Changa Chitabo, 19, and his younger brother, Josephat, 17, stagger and struggle to maintain their balance and walk as their class teacher rushes ahead to give the young lads support.
They had no access to special learning facilities, considering their home village is on the rural outskirts of Ndola town, some 750 kilometers (466 miles) north of Zambia’s capital, Lusaka.
Innocent Chitabo, the 45-year-old father to Changa and Josephat, told the Global Sisters Report he used to spend sleepless nights trying to provide for their health care, sustain their basic needs and find a special needs school for his boys. Both live with Usher syndrome, a rare genetic disease that affects both hearing and vision and sometimes causes problems with balance. In 2021, Chitabo finally secured spaces for his sons at the Bauleni Special Needs Project and School facility and is happy to see how they are progressing and responding.
Born and raised in rural Ndola, Chitabo spoke emotionally of how difficult it is to raise disabled children in a rural area. He noted that the young boys faced social and economic challenges in terms of mobility, and lack of access to health care and special education facilities for their severe disabilities.
In Zambia, disability is stigmatized due to negative traditional beliefs, entrenched stereotypes and ignorance. As a result, children and adults with disabilities are often neglected, isolated and discriminated against.
In 1995, the Sisters of the Sacred Hearts of Jesus and Mary carried out a survey in Bauleni township, a poor, densely populated slum about 10 kilometers southeast of Lusaka, to ascertain the number of children with special needs living in that area.
The sisters discovered that more than 100 disabled children between 10 months and 24 years lived in homes, isolated from the public due to their disability. The ravaging effect of the HIV/AIDS pandemic in the early 1990s also led to an increase in the number of orphans who flooded the streets of Lusaka.
Having started with four classrooms, the school runs two tracks, special needs education and general education, and has grown tremendously. More than 200 children with disabilities from preschool to grade 12 are enrolled. The facility has more than 1,000 learners and has expanded to offer job skills and nutrition training.
In response to those needs, the Bauleni Special Needs Project and School, managed by the Sisters of the Sacred Hearts of Jesus and Mary in the Archdiocese of Lusaka, was born one year later.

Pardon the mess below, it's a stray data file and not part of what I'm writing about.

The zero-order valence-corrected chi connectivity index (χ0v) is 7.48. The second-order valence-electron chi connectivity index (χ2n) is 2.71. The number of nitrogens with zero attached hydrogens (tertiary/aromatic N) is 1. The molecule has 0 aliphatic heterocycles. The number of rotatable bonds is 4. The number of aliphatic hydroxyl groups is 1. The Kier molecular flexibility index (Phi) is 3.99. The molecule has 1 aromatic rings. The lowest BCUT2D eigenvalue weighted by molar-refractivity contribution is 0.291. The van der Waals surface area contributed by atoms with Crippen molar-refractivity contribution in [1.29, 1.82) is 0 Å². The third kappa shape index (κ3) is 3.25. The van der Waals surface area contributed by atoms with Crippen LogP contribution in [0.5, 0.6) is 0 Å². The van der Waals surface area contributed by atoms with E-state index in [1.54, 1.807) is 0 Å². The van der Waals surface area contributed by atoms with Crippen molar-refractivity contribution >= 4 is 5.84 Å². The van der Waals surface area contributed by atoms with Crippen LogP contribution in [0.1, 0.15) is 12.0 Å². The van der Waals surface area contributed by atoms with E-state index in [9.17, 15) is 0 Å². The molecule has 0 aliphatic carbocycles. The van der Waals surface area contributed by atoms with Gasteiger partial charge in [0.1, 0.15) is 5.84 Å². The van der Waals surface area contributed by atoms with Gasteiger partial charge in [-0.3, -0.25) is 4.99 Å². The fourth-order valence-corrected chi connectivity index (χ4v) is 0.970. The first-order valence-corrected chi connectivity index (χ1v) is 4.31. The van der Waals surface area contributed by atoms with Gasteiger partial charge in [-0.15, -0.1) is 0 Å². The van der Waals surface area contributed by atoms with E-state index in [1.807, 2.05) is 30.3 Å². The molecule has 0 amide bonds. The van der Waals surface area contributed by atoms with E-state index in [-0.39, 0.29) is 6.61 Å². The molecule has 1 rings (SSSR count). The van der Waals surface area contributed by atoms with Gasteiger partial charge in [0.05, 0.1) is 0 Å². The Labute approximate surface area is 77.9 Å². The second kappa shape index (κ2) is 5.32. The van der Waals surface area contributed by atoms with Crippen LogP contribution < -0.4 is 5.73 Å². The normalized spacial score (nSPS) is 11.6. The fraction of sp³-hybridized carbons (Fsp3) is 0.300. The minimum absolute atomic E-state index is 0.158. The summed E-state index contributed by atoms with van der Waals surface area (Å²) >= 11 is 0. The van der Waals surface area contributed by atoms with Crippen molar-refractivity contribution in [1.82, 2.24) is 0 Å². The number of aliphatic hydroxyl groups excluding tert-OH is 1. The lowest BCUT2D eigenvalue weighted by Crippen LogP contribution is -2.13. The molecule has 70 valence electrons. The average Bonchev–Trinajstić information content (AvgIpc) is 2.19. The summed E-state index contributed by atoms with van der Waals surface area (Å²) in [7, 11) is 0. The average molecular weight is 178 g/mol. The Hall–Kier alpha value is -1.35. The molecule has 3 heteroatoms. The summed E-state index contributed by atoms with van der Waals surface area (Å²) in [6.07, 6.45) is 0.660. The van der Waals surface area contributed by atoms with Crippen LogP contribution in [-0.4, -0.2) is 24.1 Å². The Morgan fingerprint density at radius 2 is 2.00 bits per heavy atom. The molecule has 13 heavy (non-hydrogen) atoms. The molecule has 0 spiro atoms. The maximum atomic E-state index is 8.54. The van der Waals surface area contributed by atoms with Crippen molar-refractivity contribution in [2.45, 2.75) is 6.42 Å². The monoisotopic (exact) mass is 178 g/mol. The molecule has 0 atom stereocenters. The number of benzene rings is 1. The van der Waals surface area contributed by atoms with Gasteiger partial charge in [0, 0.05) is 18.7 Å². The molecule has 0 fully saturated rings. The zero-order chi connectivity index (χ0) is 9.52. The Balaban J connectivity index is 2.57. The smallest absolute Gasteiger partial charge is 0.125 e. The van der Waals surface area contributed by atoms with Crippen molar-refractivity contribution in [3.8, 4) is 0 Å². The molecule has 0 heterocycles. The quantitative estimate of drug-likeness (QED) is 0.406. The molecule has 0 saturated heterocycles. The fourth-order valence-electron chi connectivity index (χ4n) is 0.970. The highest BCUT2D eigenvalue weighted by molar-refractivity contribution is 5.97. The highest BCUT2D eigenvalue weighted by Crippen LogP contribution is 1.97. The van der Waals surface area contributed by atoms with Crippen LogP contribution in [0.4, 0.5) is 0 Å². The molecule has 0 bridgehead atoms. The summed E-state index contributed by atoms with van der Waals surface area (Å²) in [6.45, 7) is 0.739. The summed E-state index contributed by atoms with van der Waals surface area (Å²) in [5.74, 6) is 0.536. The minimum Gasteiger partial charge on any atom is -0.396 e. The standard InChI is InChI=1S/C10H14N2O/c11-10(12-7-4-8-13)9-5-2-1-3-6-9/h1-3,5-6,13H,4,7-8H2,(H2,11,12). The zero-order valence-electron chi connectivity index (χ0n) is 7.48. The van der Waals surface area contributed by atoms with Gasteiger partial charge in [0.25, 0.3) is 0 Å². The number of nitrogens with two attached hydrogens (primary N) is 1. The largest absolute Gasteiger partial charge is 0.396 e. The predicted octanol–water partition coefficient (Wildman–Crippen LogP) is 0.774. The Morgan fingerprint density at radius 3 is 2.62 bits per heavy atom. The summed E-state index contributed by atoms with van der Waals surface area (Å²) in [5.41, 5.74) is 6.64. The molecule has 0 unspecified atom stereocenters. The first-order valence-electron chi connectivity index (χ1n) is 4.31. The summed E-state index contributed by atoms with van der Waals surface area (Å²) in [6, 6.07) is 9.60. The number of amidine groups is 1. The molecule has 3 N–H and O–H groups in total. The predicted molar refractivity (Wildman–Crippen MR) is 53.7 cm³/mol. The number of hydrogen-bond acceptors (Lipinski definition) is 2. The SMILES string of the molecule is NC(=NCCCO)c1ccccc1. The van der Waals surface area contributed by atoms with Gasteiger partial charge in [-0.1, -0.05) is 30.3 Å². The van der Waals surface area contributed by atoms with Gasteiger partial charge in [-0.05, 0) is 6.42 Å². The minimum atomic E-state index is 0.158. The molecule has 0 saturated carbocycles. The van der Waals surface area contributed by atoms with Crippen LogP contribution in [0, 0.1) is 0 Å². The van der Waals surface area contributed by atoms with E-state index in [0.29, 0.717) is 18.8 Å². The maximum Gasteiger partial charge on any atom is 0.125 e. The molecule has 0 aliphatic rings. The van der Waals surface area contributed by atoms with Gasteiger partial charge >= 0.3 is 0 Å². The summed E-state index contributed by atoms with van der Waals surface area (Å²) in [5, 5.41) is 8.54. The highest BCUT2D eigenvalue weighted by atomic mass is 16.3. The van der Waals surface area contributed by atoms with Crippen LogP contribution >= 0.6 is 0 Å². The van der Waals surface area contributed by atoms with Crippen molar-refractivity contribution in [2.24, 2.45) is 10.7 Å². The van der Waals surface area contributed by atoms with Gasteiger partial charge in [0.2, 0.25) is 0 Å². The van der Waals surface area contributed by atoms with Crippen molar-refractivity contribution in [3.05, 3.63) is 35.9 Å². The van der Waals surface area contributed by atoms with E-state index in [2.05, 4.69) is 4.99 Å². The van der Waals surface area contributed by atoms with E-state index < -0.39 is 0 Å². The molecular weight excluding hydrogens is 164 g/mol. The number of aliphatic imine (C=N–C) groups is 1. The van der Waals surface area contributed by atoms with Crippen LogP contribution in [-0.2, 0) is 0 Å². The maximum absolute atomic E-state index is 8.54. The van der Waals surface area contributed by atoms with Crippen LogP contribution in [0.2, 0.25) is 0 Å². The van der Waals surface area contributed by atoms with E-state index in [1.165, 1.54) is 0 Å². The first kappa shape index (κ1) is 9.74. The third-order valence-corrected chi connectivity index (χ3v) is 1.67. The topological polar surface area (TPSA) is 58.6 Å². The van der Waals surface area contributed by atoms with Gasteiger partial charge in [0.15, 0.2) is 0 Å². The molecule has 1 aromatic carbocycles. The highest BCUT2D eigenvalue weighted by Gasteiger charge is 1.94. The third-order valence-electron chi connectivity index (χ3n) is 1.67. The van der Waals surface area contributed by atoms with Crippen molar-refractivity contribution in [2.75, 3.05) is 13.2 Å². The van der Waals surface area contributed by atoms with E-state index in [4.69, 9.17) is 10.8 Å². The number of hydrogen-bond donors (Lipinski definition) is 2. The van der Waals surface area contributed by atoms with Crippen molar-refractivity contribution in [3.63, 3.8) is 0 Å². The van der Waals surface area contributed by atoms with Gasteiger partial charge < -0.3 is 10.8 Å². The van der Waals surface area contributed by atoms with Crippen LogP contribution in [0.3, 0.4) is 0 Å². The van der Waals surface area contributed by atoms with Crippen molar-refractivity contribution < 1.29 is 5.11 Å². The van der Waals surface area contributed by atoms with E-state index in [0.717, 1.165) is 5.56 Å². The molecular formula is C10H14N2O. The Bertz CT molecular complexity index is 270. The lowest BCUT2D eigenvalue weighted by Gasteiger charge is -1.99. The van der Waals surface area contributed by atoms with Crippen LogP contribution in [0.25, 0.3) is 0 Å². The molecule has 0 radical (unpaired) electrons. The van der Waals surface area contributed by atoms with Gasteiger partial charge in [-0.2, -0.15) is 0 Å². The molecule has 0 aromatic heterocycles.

“We are the only school in Lusaka and Zambia as a whole with classes for children with deaf-blindness and children with multiple disabilities, and that is a huge success for us,” Sr. Yvonne Mwila, school director, told GSR.
Mwila said that the facility, in conjunction with the Zambia Institute of Special Education, looks at a child holistically and establishes the need for qualified teachers before learners are admitted to class so they can incorporate into society and participate effectively.
The school provides psychosocial support, physiotherapy, speech therapy, counseling and provision of epilepsy drugs, among other services.
In addition to being recognized as a center of excellence for inclusive, special needs education, the school also offers in-service training for its teachers and support staff who work with children and young adults with special needs.
Chomba Nakazwe, a teacher specializing in working with the most severely disabled children at the facility, said it is fulfilling to contribute to the well-being of disabled children.
Her classroom is dubbed Lowani, a Chewa language term that means, “Come in.”
Driven by her passion for serving, Nakazwe noted that some of the most severe cases among her learners are those with autism. But thanks to the Bauleni school, they can interact with their friends and learn.
The facility supports parents and families by offering counseling services and free physiotherapy services for their disabled children, along with job skills and training to help them secure a brighter future. The project also runs a home-based education program for more than 200 children with disabilities without access to the facility and in the catchment area of the school and rural areas.
To make the project sustainable and self-reliant, the school runs income-generating ventures, including a bakery, vegetable production, carpentry, tailoring, a shop and a piggery.
With its motto, “called to love and serve,” the Sisters of the Sacred Hearts of Jesus and Mary home-based program for disabled youth in Zambia emphasizes child safety and rights. Known for its mission to champion children with severe developmental needs, the school has brought hope to formerly suffering families now receiving care.
Gertrude Phiri, mother of a 10-year-old child born with cerebral palsy, said she was in denial about her second-born’s disability.
“But after I got counseled here, I believed that God would see me through the struggle that comes with raising a child that is physically challenged.”